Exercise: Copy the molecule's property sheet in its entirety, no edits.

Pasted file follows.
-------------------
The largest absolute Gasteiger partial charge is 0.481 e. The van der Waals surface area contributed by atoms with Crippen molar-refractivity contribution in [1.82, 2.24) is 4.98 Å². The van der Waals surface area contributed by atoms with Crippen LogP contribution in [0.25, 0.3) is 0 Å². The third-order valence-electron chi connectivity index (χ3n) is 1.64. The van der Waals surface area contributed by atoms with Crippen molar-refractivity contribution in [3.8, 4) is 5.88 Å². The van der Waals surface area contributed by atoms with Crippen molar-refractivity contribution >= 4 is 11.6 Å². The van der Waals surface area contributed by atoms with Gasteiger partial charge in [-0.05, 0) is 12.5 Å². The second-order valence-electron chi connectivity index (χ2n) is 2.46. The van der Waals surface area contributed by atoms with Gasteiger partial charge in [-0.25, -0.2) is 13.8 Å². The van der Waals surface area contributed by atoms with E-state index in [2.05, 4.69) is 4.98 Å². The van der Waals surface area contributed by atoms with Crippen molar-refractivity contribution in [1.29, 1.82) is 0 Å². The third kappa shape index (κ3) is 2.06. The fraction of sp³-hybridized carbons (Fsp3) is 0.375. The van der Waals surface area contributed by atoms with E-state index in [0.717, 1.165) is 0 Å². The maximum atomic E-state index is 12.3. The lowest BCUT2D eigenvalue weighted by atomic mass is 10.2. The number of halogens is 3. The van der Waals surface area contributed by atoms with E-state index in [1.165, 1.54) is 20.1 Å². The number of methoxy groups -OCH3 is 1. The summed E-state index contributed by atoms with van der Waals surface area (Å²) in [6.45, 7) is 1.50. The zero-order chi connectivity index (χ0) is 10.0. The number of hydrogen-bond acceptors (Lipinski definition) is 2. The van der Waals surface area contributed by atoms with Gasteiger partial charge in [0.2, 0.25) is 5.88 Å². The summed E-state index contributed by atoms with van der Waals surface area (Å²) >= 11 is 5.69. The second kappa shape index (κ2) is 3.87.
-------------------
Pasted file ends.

The largest absolute Gasteiger partial charge is 0.481 e. The van der Waals surface area contributed by atoms with Crippen molar-refractivity contribution in [1.82, 2.24) is 4.98 Å². The van der Waals surface area contributed by atoms with Crippen LogP contribution in [0.25, 0.3) is 0 Å². The third-order valence-electron chi connectivity index (χ3n) is 1.64. The van der Waals surface area contributed by atoms with Crippen molar-refractivity contribution in [3.8, 4) is 5.88 Å². The van der Waals surface area contributed by atoms with Crippen molar-refractivity contribution >= 4 is 11.6 Å². The van der Waals surface area contributed by atoms with Gasteiger partial charge in [-0.05, 0) is 12.5 Å². The second-order valence-electron chi connectivity index (χ2n) is 2.46. The van der Waals surface area contributed by atoms with Gasteiger partial charge in [-0.25, -0.2) is 13.8 Å². The van der Waals surface area contributed by atoms with E-state index in [2.05, 4.69) is 4.98 Å². The van der Waals surface area contributed by atoms with Crippen molar-refractivity contribution in [1.29, 1.82) is 0 Å². The third kappa shape index (κ3) is 2.06. The fraction of sp³-hybridized carbons (Fsp3) is 0.375. The van der Waals surface area contributed by atoms with E-state index in [0.717, 1.165) is 0 Å². The maximum atomic E-state index is 12.3. The lowest BCUT2D eigenvalue weighted by atomic mass is 10.2. The number of halogens is 3. The van der Waals surface area contributed by atoms with E-state index in [1.165, 1.54) is 20.1 Å². The number of methoxy groups -OCH3 is 1. The summed E-state index contributed by atoms with van der Waals surface area (Å²) in [6.45, 7) is 1.50. The zero-order chi connectivity index (χ0) is 10.0. The number of hydrogen-bond acceptors (Lipinski definition) is 2. The van der Waals surface area contributed by atoms with Gasteiger partial charge in [0.2, 0.25) is 5.88 Å². The summed E-state index contributed by atoms with van der Waals surface area (Å²) >= 11 is 5.69. The second kappa shape index (κ2) is 3.87.